A crackerjack idea hobbled by weak characters and the author’s heavy hand.

READ REVIEW

THE TRUTH

A teen hostage is forced to recount his battle with a home invader.

Chris is just an ordinary kid stuck in an extraordinary situation. Eight days ago an intruder found his way into Chris' home, and Chris shot him dead. Now the intruder's brother, Derek, has Chris held hostage, demanding an honest account of the fateful night and threatening to cut off a few fingers if Chris dares to lie. It's a great, flashy premise, but Johnston comes very close to squandering it. Chris is focused solely on protecting his younger brother after their father died a few years ago and their mother grew distant. It's solid motivation, but it's the only characterization Chris gets, and that one note gets old all too fast. Derek isn't much better; his most interesting attribute provides a dark mirror image of Chris, as he is haunted by his failure to protect his own brother when it counted. The author makes this mirror very explicit, which undercuts the resonance. The most problematic element of the book comes in the very end in the form of Derek's haunting, brutalized past, a pitch-black element that doesn't fit the pulpy tone of the rest of the novel. Even in a book with the threat of torture and gunplay, this darkness is one step too far.

A crackerjack idea hobbled by weak characters and the author’s heavy hand. (Thriller. 12-16)

Pub Date: Feb. 2, 2016

ISBN: 978-1-4926-2320-5

Page Count: 224

Publisher: Sourcebooks Fire

Review Posted Online: Nov. 17, 2015

Kirkus Reviews Issue: Dec. 1, 2015

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A timely and well-paced story of personal discovery.

DISPLACEMENT

Time travel brings a girl closer to someone she’s never known.

Sixteen-year-old Kiku, who is Japanese and white, only knows bits and pieces of her family history. While on a trip with her mother to San Francisco from their Seattle home, they search for her grandmother’s childhood home. While waiting for her mother, who goes inside to explore the mall now standing there, a mysterious fog envelops Kiku and displaces her to a theater in the past where a girl is playing the violin. The gifted musician is Ernestina Teranishi, who Kiku later confirms is her late grandmother. To Kiku’s dismay, the fog continues to transport her, eventually dropping her down next door to Ernestina’s family in a World War II Japanese American internment camp. The clean illustrations in soothing browns and blues convey the characters’ intense emotions. Hughes takes inspiration from her own family’s story, deftly balancing complicated national history with explorations of cultural dislocation and biracial identity. As Kiku processes her experiences, Hughes draws parallels to President Donald Trump’s Muslim ban and the incarceration of migrant children. The emotional connection between Kiku and her grandmother is underdeveloped; despite their being neighbors, Ernestina appears briefly and feels elusive to both Kiku and readers up to the very end. Despite some loose ends, readers will gain insights to the Japanese American incarceration and feel called to activism.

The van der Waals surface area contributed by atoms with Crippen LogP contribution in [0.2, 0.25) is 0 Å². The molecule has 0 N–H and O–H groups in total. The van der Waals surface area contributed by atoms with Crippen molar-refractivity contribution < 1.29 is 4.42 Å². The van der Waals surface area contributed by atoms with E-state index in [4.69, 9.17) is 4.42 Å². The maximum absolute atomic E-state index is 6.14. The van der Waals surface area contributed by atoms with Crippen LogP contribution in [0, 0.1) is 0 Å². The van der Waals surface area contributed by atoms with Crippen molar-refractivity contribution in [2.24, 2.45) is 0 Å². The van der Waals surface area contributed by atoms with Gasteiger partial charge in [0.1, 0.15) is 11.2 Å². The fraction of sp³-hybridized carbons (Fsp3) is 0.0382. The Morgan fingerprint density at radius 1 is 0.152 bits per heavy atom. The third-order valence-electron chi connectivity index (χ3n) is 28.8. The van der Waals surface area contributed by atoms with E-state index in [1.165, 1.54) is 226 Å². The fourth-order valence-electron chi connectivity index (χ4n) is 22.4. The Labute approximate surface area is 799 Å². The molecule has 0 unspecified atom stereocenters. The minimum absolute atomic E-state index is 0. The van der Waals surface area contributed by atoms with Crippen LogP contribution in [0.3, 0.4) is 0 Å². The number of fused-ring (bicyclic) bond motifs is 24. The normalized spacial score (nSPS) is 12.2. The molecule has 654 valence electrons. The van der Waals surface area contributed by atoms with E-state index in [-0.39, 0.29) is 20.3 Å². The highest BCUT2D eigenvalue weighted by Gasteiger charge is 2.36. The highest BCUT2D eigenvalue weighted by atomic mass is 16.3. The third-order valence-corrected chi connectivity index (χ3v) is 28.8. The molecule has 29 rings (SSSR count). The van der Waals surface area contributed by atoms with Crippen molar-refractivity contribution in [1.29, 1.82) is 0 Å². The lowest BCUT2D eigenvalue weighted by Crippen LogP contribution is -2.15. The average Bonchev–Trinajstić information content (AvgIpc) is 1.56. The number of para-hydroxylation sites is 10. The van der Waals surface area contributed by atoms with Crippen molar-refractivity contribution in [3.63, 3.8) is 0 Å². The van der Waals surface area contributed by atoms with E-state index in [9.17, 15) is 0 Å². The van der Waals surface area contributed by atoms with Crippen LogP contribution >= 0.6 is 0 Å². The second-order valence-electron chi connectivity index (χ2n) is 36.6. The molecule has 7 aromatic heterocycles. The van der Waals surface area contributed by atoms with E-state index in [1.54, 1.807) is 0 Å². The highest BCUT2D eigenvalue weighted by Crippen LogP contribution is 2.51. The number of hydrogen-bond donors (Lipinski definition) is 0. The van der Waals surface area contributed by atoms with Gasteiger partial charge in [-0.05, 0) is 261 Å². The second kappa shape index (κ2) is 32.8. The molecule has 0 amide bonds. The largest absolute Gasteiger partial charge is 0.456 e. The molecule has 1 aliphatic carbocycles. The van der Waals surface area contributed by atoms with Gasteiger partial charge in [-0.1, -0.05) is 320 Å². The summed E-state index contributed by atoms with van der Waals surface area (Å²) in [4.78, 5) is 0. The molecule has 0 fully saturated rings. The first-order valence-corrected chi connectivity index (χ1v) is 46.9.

A timely and well-paced story of personal discovery. (photographs, author’s note, glossary, further reading) (Graphic historical fantasy. 12-16)

Pub Date: Aug. 18, 2020

ISBN: 978-1-250-19353-7

Page Count: 288

Publisher: First Second

Review Posted Online: May 17, 2020

Kirkus Reviews Issue: June 1, 2020

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Slow off the mark and gratuitously violent but cooking with (nerve) gas by the end.

THE TRIGGER MECHANISM

From the Camp Valor series , Vol. 2

With help from a reclusive billionaire, teen supersoldiers tackle a cyberterrorist in this sequel to Camp Valor (2018).

The main suspense comes from wondering when the chases and firefights are finally going to start. Traumatized by the discovery that he’s been duped into mowing down a crowd of real pedestrians in what he thought was a virtual truck, online gamer Jalen Rose is recruited by Valorian agent and co-protagonist Wyatt to join him in an unauthorized mission to find the instigator, Encyte. There are suspects aplenty. Their patron, tech tycoon John Darsie, points them toward one possibility: his own employee Julie Chen, a brilliant (not to mention “tough and a little boyish, but cute”) 14-year-old gamer and software designer. Despite a series of cyber exploits, including a high-casualty riot fueled by pheromones, there are so many distracting subplots—notably the hunt for a traitor from the first volume, the arrival of a government official who orders the camp shut down because she can’t see the value of a cadre of secretly trained child warriors (go figure), and a developing relationship between Jalen and Julie—that the pedal doesn’t really hit the metal until some time after the real villain makes a tardy first entrance. Jalen is African American and Wyatt is white.

Slow off the mark and gratuitously violent but cooking with (nerve) gas by the end. (Paramilitary thriller. 12-16)

Pub Date: Feb. 11, 2020

ISBN: 978-1-250-08825-3

Page Count: 384

Publisher: St. Martin's Griffin

Review Posted Online: Nov. 10, 2019

Kirkus Reviews Issue: Dec. 1, 2019

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